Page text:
Century Tokyo Leasing Corp announced (13-Mar-2012) it has acquired a 16.7% stake in Jetstar Japan from Mitsubishi Corp, reducing Mitsubishi’s shareholding in the start-up to 16.7%, with the remaining 33.3% equally split between Japan Airlines and Qantas. The share certificate delivery is scheduled for 27-Mar-2012. Century Tokyo Leasing stated the acquisition is part of the company’s medium-term management plan to expand its business portfolio, which includes aircraft leasing and credit card membership. Jetstar Japan CEO Miyuki Suzuki, as quoted by Sankei Biz, stated Century Tokyo’s diverse business interests would provide synergies allowing the start-up to provide more innovative services. The carrier is targeting USD1 billion in revenue within two years of its scheduled launch date in Jul-2012. [more - original PR - Japanese]
Century Tokyo Leasing Corp acquires stake in Jetstar Japan
You may also be interested in the following articles...
Australia's air market readjustment accelerates as AUD shifts promise changes in travel patterns
Australia’s outbound market has continued to strengthen while its inbound market has been relatively stable in recent years.
Australian residents took a record 8.4 million short-term trips overseas in the financial year ended 30-Jun-2013, according to the Australian Bureau of Statistics (ABS), up from 8 million trips in 2012 and nearly three times the number from 10 years ago when 3.3 million short-term departures were recorded.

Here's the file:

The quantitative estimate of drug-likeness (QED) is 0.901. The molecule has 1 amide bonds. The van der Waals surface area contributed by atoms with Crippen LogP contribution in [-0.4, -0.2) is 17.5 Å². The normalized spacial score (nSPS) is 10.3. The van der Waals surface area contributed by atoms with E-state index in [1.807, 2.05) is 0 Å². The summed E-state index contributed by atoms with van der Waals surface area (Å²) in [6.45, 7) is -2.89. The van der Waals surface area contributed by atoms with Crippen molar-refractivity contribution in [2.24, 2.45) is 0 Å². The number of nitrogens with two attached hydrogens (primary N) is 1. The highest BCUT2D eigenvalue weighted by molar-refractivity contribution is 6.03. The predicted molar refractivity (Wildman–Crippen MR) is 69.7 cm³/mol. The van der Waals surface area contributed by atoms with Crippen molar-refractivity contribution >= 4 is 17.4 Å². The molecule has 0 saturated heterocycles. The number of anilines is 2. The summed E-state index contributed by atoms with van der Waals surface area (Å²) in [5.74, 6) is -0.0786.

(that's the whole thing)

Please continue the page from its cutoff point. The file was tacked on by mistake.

This growth has been largely driven by Australia's strong resources fuelled economy, with a high AUD making international travel more appealing for Australians compared to a domestic holiday. The recent substantial fall in the AUD has not yet had time to make its effects felt at the consumer end, but the approximately 15% fall against the USD since Apr-2013 (and against those currencies linked to the USD) will be causing pain to airlines whose reliance on Australian outbound traffic is high.
Despite the AUD losing ground however, there appears to be little lessening of appetite for Australians to travel – at least in the short term.
All Nippon Airways and Japan Airlines respond differently to country's LCCs; is JAL faring better?
Whisper it quietly, but Japan's low-cost carriers appear to be cannibalising traffic at All Nippon Airways and Japan Airlines. ANA and JAL carried 19% fewer passengers between Osaka and Sapporo in 2012 than 2010 despite the overall market growing 20%. This goes against the story all parties tell that LCCs are only increasing, not cannibalising, volumes. The cannibalisation is confined, so far, but there are signs of concern. ANA and JAL saw reduced traffic in 2012 on overlapping LCC routes despite overall 2012 traffic being the strongest in nearly five years.
ANA and JAL are responding differently to LCCs. The nuances reflect their wider outlook – and fears. JAL is more aggressively cutting capacity on overlapping LCC routes while ANA is sometimes growing. In the medium-term, JAL expects to cut overall domestic capacity in line with the country's shrinking nature while ANA plans growth. JAL's cuts have been rewarded with higher load factors while ANA's growth has seen lower load factors, but all load factors need improvement.